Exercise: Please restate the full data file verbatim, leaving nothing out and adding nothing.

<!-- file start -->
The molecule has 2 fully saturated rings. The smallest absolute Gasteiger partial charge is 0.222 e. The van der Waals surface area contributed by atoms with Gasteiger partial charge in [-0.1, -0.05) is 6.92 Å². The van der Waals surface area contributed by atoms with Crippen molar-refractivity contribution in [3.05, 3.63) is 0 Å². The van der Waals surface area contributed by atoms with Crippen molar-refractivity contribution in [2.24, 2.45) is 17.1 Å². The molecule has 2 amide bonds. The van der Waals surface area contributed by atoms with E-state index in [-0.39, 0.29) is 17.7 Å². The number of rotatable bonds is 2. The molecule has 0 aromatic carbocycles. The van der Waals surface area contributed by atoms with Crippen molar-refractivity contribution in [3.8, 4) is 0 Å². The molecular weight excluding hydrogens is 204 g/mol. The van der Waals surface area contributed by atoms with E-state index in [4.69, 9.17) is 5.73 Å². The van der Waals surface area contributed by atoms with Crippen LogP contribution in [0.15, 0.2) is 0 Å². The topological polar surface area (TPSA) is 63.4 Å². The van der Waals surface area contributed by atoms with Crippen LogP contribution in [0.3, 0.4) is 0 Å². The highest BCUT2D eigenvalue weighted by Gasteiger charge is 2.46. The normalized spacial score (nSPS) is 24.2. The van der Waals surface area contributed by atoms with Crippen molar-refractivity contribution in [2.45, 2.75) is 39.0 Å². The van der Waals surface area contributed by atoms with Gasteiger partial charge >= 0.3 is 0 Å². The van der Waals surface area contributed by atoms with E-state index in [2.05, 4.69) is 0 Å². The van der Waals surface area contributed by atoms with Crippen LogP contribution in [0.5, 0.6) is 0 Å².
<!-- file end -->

The molecule has 2 fully saturated rings. The smallest absolute Gasteiger partial charge is 0.222 e. The van der Waals surface area contributed by atoms with Gasteiger partial charge in [-0.1, -0.05) is 6.92 Å². The van der Waals surface area contributed by atoms with Crippen molar-refractivity contribution in [3.05, 3.63) is 0 Å². The van der Waals surface area contributed by atoms with Crippen molar-refractivity contribution in [2.24, 2.45) is 17.1 Å². The molecule has 2 amide bonds. The van der Waals surface area contributed by atoms with E-state index in [-0.39, 0.29) is 17.7 Å². The number of rotatable bonds is 2. The molecule has 0 aromatic carbocycles. The van der Waals surface area contributed by atoms with Crippen molar-refractivity contribution in [3.8, 4) is 0 Å². The molecular weight excluding hydrogens is 204 g/mol. The van der Waals surface area contributed by atoms with E-state index in [4.69, 9.17) is 5.73 Å². The van der Waals surface area contributed by atoms with Crippen LogP contribution in [0.15, 0.2) is 0 Å². The topological polar surface area (TPSA) is 63.4 Å². The van der Waals surface area contributed by atoms with Crippen LogP contribution in [0.3, 0.4) is 0 Å². The highest BCUT2D eigenvalue weighted by Gasteiger charge is 2.46. The normalized spacial score (nSPS) is 24.2. The van der Waals surface area contributed by atoms with Crippen molar-refractivity contribution in [2.45, 2.75) is 39.0 Å². The van der Waals surface area contributed by atoms with Gasteiger partial charge >= 0.3 is 0 Å². The van der Waals surface area contributed by atoms with E-state index in [2.05, 4.69) is 0 Å². The van der Waals surface area contributed by atoms with Crippen LogP contribution in [0.5, 0.6) is 0 Å².